In the “Aflac” article we pointed out that the pension funds were exerting significant lobbying pressure on the US congress to introduce a non-binding vote on executive pay. The bill, H.R. 1257, the “Shareholder Vote on Executive Compensation Act” will not set any limits on pay, but will ensure that shareholders have an opportunity to give their approval or disapproval on the company’s executive pay practices.
No Republicans have endorsed Frank’s bill. But with the Democrats now the controlling majority in the House after the November elections, he says he expects House passage as soon as April.
A month ago, President George W. Bush challenged corporate America on extravagant pay, saying that company managers and directors “must step up to their responsibilities.” He said the government shouldn’t get involved in the matter, however.
This followed moves by new regulations introduced by the SEC that require companies to better disclose all elements of compensation in a summary table, and explain the philosophy and principles as to how this compensation was arrived at. The regulations are in effect remarkably similar (although about 40 times more detailed, judging by the number of pages involved) to Australia’s disclosure law.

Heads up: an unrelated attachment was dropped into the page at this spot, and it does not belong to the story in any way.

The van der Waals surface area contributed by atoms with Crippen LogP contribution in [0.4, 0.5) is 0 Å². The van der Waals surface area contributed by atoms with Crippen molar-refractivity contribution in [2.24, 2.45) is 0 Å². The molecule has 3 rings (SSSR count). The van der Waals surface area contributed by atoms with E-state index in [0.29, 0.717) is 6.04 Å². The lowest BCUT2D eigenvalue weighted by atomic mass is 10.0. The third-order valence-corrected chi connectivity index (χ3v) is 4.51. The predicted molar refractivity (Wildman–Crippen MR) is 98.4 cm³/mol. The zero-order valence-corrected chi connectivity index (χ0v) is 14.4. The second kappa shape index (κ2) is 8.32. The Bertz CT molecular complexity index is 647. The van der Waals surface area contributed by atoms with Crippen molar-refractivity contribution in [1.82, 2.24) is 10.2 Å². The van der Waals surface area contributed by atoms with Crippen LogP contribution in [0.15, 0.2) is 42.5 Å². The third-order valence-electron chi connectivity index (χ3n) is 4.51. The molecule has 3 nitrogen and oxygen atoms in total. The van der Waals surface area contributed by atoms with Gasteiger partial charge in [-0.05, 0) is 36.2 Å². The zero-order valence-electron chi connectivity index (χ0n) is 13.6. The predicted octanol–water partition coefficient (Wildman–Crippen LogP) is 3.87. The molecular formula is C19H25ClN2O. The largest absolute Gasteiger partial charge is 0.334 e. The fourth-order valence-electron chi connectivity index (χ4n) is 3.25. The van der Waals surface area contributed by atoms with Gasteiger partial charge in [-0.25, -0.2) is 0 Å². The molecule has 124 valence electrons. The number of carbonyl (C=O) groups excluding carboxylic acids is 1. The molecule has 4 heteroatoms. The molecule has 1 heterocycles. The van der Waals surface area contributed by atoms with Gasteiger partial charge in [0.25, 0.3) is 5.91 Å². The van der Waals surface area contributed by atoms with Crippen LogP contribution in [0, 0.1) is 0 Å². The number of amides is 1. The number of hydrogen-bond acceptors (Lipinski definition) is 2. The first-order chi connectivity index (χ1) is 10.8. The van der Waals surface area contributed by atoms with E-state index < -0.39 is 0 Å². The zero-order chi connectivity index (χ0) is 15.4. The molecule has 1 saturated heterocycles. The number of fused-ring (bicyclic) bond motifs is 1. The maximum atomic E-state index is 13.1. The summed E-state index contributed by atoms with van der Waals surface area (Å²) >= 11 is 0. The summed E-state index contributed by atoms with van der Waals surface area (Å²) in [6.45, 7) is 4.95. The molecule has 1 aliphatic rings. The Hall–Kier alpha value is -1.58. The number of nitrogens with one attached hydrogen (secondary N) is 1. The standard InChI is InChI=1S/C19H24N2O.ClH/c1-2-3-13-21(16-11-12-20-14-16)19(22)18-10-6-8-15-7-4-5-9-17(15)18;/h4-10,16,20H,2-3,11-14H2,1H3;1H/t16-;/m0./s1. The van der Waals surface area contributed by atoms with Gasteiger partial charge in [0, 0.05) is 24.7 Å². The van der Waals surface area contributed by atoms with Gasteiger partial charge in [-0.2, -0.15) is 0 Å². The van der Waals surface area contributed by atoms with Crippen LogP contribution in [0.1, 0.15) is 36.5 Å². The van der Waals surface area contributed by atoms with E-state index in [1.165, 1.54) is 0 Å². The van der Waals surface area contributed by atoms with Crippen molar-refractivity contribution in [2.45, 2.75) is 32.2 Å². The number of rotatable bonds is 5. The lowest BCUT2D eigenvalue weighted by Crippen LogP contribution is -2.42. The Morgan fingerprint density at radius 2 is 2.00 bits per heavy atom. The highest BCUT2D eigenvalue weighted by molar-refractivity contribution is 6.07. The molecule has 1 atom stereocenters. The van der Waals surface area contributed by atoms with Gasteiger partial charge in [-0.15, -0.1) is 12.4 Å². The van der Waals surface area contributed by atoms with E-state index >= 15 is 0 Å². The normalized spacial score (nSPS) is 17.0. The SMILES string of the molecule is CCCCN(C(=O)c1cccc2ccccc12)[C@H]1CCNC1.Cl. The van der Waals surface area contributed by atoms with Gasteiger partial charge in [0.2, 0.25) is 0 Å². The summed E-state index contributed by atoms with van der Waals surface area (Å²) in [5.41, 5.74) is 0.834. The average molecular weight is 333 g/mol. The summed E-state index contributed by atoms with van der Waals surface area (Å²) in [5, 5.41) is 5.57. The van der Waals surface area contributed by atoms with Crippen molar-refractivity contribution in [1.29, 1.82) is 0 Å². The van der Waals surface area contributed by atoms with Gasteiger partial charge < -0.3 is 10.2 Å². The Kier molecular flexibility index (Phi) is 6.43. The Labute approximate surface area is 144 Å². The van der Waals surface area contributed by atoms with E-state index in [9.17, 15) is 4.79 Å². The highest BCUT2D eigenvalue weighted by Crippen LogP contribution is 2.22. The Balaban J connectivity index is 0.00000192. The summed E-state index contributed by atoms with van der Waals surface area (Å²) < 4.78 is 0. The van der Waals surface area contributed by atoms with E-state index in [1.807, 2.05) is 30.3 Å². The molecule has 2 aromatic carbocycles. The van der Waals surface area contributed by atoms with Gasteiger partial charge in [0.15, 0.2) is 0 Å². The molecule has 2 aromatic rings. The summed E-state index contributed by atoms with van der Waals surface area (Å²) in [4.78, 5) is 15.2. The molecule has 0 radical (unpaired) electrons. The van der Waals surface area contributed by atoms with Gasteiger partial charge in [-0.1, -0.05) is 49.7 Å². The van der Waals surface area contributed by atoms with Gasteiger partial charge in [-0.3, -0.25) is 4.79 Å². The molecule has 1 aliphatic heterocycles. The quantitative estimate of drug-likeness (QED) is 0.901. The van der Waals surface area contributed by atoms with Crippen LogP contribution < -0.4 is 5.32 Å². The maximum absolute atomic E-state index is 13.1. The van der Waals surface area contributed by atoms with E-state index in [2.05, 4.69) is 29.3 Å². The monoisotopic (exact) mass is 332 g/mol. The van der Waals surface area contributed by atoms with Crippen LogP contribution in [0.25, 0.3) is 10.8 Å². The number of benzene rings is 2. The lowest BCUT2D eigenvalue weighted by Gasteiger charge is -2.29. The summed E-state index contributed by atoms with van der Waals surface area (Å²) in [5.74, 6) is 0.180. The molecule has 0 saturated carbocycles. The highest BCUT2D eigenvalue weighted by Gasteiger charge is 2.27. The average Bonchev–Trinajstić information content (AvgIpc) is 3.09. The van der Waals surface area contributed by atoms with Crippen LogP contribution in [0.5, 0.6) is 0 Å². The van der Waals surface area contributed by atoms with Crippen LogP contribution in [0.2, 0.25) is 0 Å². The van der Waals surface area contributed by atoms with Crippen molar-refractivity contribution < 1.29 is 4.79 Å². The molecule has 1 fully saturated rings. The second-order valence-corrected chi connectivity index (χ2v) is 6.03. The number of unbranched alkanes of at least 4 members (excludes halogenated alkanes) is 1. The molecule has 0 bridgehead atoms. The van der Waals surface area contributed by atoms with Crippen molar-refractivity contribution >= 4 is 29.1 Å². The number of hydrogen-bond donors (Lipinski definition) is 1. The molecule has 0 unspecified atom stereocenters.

Unfortunately the move in the US to introduce methods currently employed by Australia, the UK, Sweden and the Netherlands will still not get the corporate governance balance right, given the heavy handed nature of the Sarbanes Oxley Act, which will co-exist with this new bill if (and that is still a big “if”) it eventually becomes law.